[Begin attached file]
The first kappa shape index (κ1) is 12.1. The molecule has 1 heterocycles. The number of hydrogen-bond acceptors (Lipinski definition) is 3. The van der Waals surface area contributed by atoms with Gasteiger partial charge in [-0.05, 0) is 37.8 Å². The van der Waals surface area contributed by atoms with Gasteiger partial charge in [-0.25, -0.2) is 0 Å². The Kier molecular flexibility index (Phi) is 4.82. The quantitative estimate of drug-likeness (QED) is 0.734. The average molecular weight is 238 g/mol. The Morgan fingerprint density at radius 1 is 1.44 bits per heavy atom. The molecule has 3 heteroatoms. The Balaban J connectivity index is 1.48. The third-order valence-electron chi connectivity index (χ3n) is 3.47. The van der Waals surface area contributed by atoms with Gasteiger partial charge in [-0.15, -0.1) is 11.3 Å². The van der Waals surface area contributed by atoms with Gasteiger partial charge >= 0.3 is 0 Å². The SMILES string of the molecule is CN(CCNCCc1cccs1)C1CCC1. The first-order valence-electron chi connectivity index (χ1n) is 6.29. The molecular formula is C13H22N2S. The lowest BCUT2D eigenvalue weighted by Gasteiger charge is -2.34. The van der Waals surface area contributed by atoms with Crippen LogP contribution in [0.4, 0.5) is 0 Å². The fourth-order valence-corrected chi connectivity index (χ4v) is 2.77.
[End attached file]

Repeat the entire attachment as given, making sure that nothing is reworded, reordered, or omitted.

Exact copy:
The first kappa shape index (κ1) is 12.1. The molecule has 1 heterocycles. The number of hydrogen-bond acceptors (Lipinski definition) is 3. The van der Waals surface area contributed by atoms with Gasteiger partial charge in [-0.05, 0) is 37.8 Å². The van der Waals surface area contributed by atoms with Gasteiger partial charge in [-0.25, -0.2) is 0 Å². The Kier molecular flexibility index (Phi) is 4.82. The quantitative estimate of drug-likeness (QED) is 0.734. The average molecular weight is 238 g/mol. The Morgan fingerprint density at radius 1 is 1.44 bits per heavy atom. The molecule has 3 heteroatoms. The Balaban J connectivity index is 1.48. The third-order valence-electron chi connectivity index (χ3n) is 3.47. The van der Waals surface area contributed by atoms with Gasteiger partial charge in [-0.15, -0.1) is 11.3 Å². The van der Waals surface area contributed by atoms with Gasteiger partial charge >= 0.3 is 0 Å². The SMILES string of the molecule is CN(CCNCCc1cccs1)C1CCC1. The first-order valence-electron chi connectivity index (χ1n) is 6.29. The molecular formula is C13H22N2S. The lowest BCUT2D eigenvalue weighted by Gasteiger charge is -2.34. The van der Waals surface area contributed by atoms with Crippen LogP contribution in [0.4, 0.5) is 0 Å². The fourth-order valence-corrected chi connectivity index (χ4v) is 2.77.